There are two general tests that detect HIV infection. Because HIV lives in blood cells, both are tests conducted on human blood, although tests using saliva and urine are expected soon. One blood test detects evidence of the virus itself; the other detects the antibody to the virus.     Tests for HIV-Three tests for HIV infection detect either the virus itself or parts of the virus in the blood. These tests are called (1) cultures for the virus, (2) P24 antigen tests, and (3) polymerase chain reaction (PCR).     Tests for HIV are more expensive, less well standardized, and less readily available than tests for the antibody to HIV. At present, the major uses of such tests are for the rare person whose test results for the antibodies to HIV are ambiguous, and for research studies.     Tests for Antibodies to HIV-The most common method for detecting HIV infection is the test to detect antibodies to the virus. Antibodies are proteins the body makes to kill any microbe that invades human tissues. If antibodies are present, the microbe also is, or has been, present. Testing has been done to identify antibodies to many microbes for several decades; it is a common method for finding the microbes that cause a multitude of infectious diseases.     Laboratories use two standard tests for detecting antibodies to HIV: an initial screening test called the ELISA, followed by a confirming test called the Western blot. The results of the tests are positive (meaning that the antibody is present), negative (meaning the antibody is not present), or indeterminant (meaning that the test results are inconclusive).     Indeterminant, false negative, and false positive results. The antibody test, on rare occasions, produces indeterminant or false results. Indeterminant results mean that the laboratory cannot determine definitely whether the results are positive or negative (see below, “Indeterminant Test Results”). People with indeterminant results are usually told to repeat the test in three months.     False results mean that the test results are inaccurate: they can be either falsely negative or falsely positive. A false negative result usually occurs because the test was taken too early during the course of the infection. After infection by most microbes, the body begins manufacturing antibodies within about two or three weeks. After infection with HIV, however, different people’s bodies produce antibodies over widely varying amounts of time: about half the people infected will produce antibodies and have positive blood tests within six weeks, most will have positive tests within three months, and some people do not produce antibodies after an even longer period, perhaps up to three years.     During this early period in the infection—after infection but before antibodies are manufactured—tests can be falsely negative, meaning that the person actually has HIV infection but the antibody test is negative.     The likelihood that a negative result is false is different for different people. A negative result is more likely to be false in people who are actively participating in high-risk behavior. A negative result is not likely to be false in people with low-risk behavior. For blood donors in general, the frequency of false negatives is vanishingly small: the standard antibody test will miss only 1 in 40,000 to 200,000 blood donors.     The results of the tests can also be falsely positive. The results can be falsely positive because the laboratory made an error or mixed up blood samples, or because the person has antibodies to miscellaneous proteins that incidentally resemble HIV. If the laboratory is reliable, and if both the ELISA and Western blot are done, the frequency with which the tests are falsely positive is also vanishingly small. In a study done purposefully to magnify the number of false positive results, the frequency with which tests were falsely positive was 1 in 135,000 tests.     The figures quoted above make the test for antibody to HIV one of the most accurate tests in medicine. Like other tests, it is subject to both human error and technological error. If there is reason seriously to question the results of the test, it is best simply to have it repeated. In the rare circumstance where repeat tests also leave questions, it is sometimes wise to take the test to detect the virus or parts of the virus.*253\191\2*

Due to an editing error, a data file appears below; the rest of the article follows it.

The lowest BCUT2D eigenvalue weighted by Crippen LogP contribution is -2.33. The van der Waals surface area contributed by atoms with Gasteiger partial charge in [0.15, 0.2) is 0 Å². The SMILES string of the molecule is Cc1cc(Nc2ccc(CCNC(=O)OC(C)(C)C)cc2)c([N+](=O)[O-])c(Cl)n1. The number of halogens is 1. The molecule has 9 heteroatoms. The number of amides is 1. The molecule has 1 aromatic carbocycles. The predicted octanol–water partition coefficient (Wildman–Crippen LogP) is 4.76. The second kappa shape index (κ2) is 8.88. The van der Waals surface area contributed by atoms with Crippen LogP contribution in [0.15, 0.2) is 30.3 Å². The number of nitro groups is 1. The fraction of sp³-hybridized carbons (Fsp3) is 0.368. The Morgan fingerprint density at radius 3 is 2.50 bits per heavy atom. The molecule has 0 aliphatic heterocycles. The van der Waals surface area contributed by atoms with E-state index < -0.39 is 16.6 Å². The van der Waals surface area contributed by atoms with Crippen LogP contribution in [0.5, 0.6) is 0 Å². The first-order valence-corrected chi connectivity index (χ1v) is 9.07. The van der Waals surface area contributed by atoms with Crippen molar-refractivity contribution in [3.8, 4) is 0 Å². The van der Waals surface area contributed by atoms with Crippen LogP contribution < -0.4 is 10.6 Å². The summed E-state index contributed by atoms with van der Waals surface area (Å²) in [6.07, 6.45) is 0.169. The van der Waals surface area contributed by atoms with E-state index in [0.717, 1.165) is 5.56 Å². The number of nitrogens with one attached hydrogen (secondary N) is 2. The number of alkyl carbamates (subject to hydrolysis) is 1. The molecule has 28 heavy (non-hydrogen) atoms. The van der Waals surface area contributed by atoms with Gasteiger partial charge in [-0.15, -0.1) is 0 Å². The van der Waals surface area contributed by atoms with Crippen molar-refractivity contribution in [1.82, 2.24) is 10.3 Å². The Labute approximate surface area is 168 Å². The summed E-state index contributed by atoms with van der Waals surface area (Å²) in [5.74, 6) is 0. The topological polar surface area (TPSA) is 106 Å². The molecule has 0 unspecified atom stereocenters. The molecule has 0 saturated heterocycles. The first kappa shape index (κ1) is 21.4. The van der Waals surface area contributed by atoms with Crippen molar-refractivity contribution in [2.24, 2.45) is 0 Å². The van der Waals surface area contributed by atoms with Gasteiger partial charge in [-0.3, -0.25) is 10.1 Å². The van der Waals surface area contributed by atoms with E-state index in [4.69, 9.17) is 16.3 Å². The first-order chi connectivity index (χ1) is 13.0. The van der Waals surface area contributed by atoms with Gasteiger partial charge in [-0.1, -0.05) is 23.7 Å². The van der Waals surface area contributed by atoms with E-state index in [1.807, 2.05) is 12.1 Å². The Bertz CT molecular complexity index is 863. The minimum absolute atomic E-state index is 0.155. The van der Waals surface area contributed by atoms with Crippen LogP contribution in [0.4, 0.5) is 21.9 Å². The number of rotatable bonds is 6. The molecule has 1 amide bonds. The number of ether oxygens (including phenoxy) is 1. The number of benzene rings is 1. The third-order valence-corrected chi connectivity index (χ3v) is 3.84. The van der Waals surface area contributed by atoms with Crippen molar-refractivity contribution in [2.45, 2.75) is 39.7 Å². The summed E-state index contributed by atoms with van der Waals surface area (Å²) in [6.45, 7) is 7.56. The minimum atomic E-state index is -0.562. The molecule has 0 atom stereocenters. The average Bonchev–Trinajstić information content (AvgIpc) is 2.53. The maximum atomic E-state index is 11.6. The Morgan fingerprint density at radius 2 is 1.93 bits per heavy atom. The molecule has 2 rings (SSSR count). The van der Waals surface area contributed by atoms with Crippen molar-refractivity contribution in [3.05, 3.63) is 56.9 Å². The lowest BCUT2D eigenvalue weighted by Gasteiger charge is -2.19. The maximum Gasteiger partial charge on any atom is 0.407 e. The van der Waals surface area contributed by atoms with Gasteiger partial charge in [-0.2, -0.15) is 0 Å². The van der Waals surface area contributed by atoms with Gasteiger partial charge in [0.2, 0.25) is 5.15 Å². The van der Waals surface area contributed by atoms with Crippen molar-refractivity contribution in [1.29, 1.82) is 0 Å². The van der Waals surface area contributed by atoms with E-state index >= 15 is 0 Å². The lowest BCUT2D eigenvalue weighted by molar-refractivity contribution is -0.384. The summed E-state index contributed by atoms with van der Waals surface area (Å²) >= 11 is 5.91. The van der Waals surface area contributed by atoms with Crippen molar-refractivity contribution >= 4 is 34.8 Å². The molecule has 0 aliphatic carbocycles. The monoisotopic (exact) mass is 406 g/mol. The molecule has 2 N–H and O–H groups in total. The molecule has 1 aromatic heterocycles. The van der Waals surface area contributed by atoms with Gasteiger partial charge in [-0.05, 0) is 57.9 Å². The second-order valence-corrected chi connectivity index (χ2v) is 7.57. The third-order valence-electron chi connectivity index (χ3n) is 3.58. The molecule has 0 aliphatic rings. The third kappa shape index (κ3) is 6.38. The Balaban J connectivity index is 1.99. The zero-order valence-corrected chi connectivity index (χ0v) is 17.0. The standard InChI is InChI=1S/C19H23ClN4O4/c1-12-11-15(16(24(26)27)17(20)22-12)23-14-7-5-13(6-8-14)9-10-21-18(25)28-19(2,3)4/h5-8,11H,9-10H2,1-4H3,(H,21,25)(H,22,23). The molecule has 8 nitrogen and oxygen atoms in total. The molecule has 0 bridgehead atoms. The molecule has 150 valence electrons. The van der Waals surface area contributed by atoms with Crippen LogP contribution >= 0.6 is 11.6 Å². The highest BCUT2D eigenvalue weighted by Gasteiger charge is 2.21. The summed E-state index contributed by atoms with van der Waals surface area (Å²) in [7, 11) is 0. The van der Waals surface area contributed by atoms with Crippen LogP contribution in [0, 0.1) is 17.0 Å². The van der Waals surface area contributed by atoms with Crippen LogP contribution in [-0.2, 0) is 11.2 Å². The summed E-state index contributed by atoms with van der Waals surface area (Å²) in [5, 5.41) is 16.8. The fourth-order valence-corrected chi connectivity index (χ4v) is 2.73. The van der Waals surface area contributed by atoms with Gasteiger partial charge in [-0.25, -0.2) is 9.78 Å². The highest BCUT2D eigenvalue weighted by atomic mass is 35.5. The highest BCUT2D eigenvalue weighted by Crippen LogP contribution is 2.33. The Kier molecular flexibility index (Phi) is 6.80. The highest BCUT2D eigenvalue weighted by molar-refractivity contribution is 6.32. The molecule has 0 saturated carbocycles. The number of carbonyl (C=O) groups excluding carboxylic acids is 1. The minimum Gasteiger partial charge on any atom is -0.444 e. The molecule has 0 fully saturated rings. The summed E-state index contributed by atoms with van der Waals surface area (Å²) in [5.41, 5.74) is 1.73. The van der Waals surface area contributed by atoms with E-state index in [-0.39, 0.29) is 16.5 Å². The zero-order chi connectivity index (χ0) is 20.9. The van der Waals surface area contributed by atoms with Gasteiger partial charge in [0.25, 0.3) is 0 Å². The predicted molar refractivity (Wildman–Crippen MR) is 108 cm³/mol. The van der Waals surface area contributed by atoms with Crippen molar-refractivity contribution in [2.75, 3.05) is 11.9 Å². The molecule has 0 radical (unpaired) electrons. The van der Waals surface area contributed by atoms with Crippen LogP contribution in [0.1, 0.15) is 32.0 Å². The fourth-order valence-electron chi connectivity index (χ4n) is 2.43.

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This entry was posted on Monday, July 4th, 2011 at 8:41 am and is filed under HIV. You can follow any responses to this entry through the RSS 2.0 feed. Both comments and pings are currently closed.

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